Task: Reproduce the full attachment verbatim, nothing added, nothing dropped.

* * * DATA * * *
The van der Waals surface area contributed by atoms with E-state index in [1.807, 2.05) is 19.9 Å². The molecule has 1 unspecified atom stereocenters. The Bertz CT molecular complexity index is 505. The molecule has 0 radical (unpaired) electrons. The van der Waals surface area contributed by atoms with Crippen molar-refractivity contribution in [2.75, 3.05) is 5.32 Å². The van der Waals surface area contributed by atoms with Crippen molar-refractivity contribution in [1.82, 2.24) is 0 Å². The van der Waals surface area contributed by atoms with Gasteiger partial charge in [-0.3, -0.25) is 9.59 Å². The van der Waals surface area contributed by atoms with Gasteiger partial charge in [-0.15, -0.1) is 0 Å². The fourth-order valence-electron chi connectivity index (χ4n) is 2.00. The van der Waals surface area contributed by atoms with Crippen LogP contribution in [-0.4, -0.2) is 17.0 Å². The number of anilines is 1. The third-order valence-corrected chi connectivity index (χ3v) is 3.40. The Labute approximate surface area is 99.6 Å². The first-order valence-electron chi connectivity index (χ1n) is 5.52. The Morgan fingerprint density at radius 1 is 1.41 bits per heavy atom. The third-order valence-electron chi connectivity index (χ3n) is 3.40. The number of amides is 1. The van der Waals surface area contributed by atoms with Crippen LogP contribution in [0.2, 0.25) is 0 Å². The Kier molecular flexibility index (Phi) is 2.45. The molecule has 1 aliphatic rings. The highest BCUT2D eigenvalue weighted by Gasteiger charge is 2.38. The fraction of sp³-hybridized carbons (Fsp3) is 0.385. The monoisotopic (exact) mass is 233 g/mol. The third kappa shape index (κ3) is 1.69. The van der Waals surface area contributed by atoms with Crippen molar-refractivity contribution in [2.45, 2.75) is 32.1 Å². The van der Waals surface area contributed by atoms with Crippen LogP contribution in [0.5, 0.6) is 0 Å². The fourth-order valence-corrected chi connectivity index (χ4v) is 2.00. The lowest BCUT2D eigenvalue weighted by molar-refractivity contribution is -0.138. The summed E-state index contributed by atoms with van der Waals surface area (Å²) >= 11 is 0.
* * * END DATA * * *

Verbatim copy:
The van der Waals surface area contributed by atoms with E-state index in [1.807, 2.05) is 19.9 Å². The molecule has 1 unspecified atom stereocenters. The Bertz CT molecular complexity index is 505. The molecule has 0 radical (unpaired) electrons. The van der Waals surface area contributed by atoms with Crippen molar-refractivity contribution in [2.75, 3.05) is 5.32 Å². The van der Waals surface area contributed by atoms with Crippen molar-refractivity contribution in [1.82, 2.24) is 0 Å². The van der Waals surface area contributed by atoms with Gasteiger partial charge in [-0.3, -0.25) is 9.59 Å². The van der Waals surface area contributed by atoms with Gasteiger partial charge in [-0.15, -0.1) is 0 Å². The fourth-order valence-electron chi connectivity index (χ4n) is 2.00. The van der Waals surface area contributed by atoms with Crippen LogP contribution in [-0.4, -0.2) is 17.0 Å². The number of anilines is 1. The third-order valence-corrected chi connectivity index (χ3v) is 3.40. The Labute approximate surface area is 99.6 Å². The first-order valence-electron chi connectivity index (χ1n) is 5.52. The Morgan fingerprint density at radius 1 is 1.41 bits per heavy atom. The third-order valence-electron chi connectivity index (χ3n) is 3.40. The number of amides is 1. The van der Waals surface area contributed by atoms with Crippen LogP contribution in [0.2, 0.25) is 0 Å². The Kier molecular flexibility index (Phi) is 2.45. The molecule has 1 aliphatic rings. The highest BCUT2D eigenvalue weighted by Gasteiger charge is 2.38. The fraction of sp³-hybridized carbons (Fsp3) is 0.385. The monoisotopic (exact) mass is 233 g/mol. The third kappa shape index (κ3) is 1.69. The van der Waals surface area contributed by atoms with Crippen molar-refractivity contribution in [2.45, 2.75) is 32.1 Å². The van der Waals surface area contributed by atoms with Crippen LogP contribution in [0.5, 0.6) is 0 Å². The fourth-order valence-corrected chi connectivity index (χ4v) is 2.00. The lowest BCUT2D eigenvalue weighted by molar-refractivity contribution is -0.138. The summed E-state index contributed by atoms with van der Waals surface area (Å²) >= 11 is 0.